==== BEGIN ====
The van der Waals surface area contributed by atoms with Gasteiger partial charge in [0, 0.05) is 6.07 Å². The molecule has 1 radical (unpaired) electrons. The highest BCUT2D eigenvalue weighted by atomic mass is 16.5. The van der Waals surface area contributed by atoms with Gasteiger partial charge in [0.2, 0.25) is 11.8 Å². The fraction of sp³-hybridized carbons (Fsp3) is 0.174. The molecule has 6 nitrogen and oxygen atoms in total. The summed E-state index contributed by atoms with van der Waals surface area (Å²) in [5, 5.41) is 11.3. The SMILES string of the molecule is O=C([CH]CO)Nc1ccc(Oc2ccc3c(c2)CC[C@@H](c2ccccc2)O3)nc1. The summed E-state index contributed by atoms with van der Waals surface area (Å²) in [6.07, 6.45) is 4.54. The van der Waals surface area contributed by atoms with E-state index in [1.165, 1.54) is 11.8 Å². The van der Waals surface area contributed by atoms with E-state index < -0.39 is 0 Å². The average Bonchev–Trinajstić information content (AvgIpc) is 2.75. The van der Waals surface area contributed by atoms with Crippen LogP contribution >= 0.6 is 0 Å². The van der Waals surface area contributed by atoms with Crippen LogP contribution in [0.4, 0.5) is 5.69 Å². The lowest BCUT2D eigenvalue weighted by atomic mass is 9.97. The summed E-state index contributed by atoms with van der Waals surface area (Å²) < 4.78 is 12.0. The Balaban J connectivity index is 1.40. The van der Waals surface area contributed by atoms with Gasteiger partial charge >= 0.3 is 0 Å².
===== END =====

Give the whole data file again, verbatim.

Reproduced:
The van der Waals surface area contributed by atoms with Gasteiger partial charge in [0, 0.05) is 6.07 Å². The molecule has 1 radical (unpaired) electrons. The highest BCUT2D eigenvalue weighted by atomic mass is 16.5. The van der Waals surface area contributed by atoms with Gasteiger partial charge in [0.2, 0.25) is 11.8 Å². The fraction of sp³-hybridized carbons (Fsp3) is 0.174. The molecule has 6 nitrogen and oxygen atoms in total. The summed E-state index contributed by atoms with van der Waals surface area (Å²) in [5, 5.41) is 11.3. The SMILES string of the molecule is O=C([CH]CO)Nc1ccc(Oc2ccc3c(c2)CC[C@@H](c2ccccc2)O3)nc1. The summed E-state index contributed by atoms with van der Waals surface area (Å²) in [6.07, 6.45) is 4.54. The van der Waals surface area contributed by atoms with E-state index in [1.165, 1.54) is 11.8 Å². The van der Waals surface area contributed by atoms with E-state index < -0.39 is 0 Å². The average Bonchev–Trinajstić information content (AvgIpc) is 2.75. The van der Waals surface area contributed by atoms with Crippen LogP contribution >= 0.6 is 0 Å². The van der Waals surface area contributed by atoms with Crippen LogP contribution in [0.4, 0.5) is 5.69 Å². The lowest BCUT2D eigenvalue weighted by atomic mass is 9.97. The summed E-state index contributed by atoms with van der Waals surface area (Å²) < 4.78 is 12.0. The Balaban J connectivity index is 1.40. The van der Waals surface area contributed by atoms with Gasteiger partial charge >= 0.3 is 0 Å².